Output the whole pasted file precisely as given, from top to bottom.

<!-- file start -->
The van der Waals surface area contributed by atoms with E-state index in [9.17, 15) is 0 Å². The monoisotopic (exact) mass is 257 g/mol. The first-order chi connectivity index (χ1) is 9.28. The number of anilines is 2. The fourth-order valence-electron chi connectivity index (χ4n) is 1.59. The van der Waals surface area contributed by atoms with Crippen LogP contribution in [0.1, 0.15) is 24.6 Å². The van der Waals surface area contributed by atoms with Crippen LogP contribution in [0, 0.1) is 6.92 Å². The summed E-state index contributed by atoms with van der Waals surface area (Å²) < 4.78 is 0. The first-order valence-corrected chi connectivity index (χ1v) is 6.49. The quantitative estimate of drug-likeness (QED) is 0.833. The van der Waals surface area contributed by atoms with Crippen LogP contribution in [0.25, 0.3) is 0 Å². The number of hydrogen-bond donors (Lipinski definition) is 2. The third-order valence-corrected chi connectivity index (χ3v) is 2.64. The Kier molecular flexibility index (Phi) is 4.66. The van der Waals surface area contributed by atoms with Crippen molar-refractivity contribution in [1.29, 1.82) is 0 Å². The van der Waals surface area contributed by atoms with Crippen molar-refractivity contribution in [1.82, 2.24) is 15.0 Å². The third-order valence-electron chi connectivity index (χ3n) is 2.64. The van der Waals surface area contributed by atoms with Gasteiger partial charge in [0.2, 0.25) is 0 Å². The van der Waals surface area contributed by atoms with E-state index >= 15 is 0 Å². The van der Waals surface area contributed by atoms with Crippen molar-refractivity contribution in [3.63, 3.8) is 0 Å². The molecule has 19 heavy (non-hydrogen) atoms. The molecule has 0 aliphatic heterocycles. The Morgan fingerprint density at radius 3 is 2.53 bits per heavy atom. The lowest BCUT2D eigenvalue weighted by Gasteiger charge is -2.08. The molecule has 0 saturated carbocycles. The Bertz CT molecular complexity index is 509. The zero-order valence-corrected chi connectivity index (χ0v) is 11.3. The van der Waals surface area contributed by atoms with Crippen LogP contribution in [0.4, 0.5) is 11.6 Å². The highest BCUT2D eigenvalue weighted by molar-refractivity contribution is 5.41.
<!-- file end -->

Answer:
The van der Waals surface area contributed by atoms with E-state index in [9.17, 15) is 0 Å². The monoisotopic (exact) mass is 257 g/mol. The first-order chi connectivity index (χ1) is 9.28. The number of anilines is 2. The fourth-order valence-electron chi connectivity index (χ4n) is 1.59. The van der Waals surface area contributed by atoms with Crippen LogP contribution in [0.1, 0.15) is 24.6 Å². The van der Waals surface area contributed by atoms with Crippen LogP contribution in [0, 0.1) is 6.92 Å². The summed E-state index contributed by atoms with van der Waals surface area (Å²) < 4.78 is 0. The first-order valence-corrected chi connectivity index (χ1v) is 6.49. The quantitative estimate of drug-likeness (QED) is 0.833. The van der Waals surface area contributed by atoms with Crippen LogP contribution in [0.25, 0.3) is 0 Å². The number of hydrogen-bond donors (Lipinski definition) is 2. The third-order valence-corrected chi connectivity index (χ3v) is 2.64. The Kier molecular flexibility index (Phi) is 4.66. The van der Waals surface area contributed by atoms with Crippen molar-refractivity contribution in [1.29, 1.82) is 0 Å². The van der Waals surface area contributed by atoms with Crippen molar-refractivity contribution in [1.82, 2.24) is 15.0 Å². The third-order valence-electron chi connectivity index (χ3n) is 2.64. The van der Waals surface area contributed by atoms with Gasteiger partial charge in [0.2, 0.25) is 0 Å². The van der Waals surface area contributed by atoms with E-state index >= 15 is 0 Å². The van der Waals surface area contributed by atoms with Crippen molar-refractivity contribution in [3.63, 3.8) is 0 Å². The molecule has 19 heavy (non-hydrogen) atoms. The molecule has 0 aliphatic heterocycles. The Morgan fingerprint density at radius 3 is 2.53 bits per heavy atom. The lowest BCUT2D eigenvalue weighted by Gasteiger charge is -2.08. The molecule has 0 saturated carbocycles. The Bertz CT molecular complexity index is 509. The zero-order valence-corrected chi connectivity index (χ0v) is 11.3. The van der Waals surface area contributed by atoms with Crippen LogP contribution in [0.4, 0.5) is 11.6 Å². The highest BCUT2D eigenvalue weighted by molar-refractivity contribution is 5.41.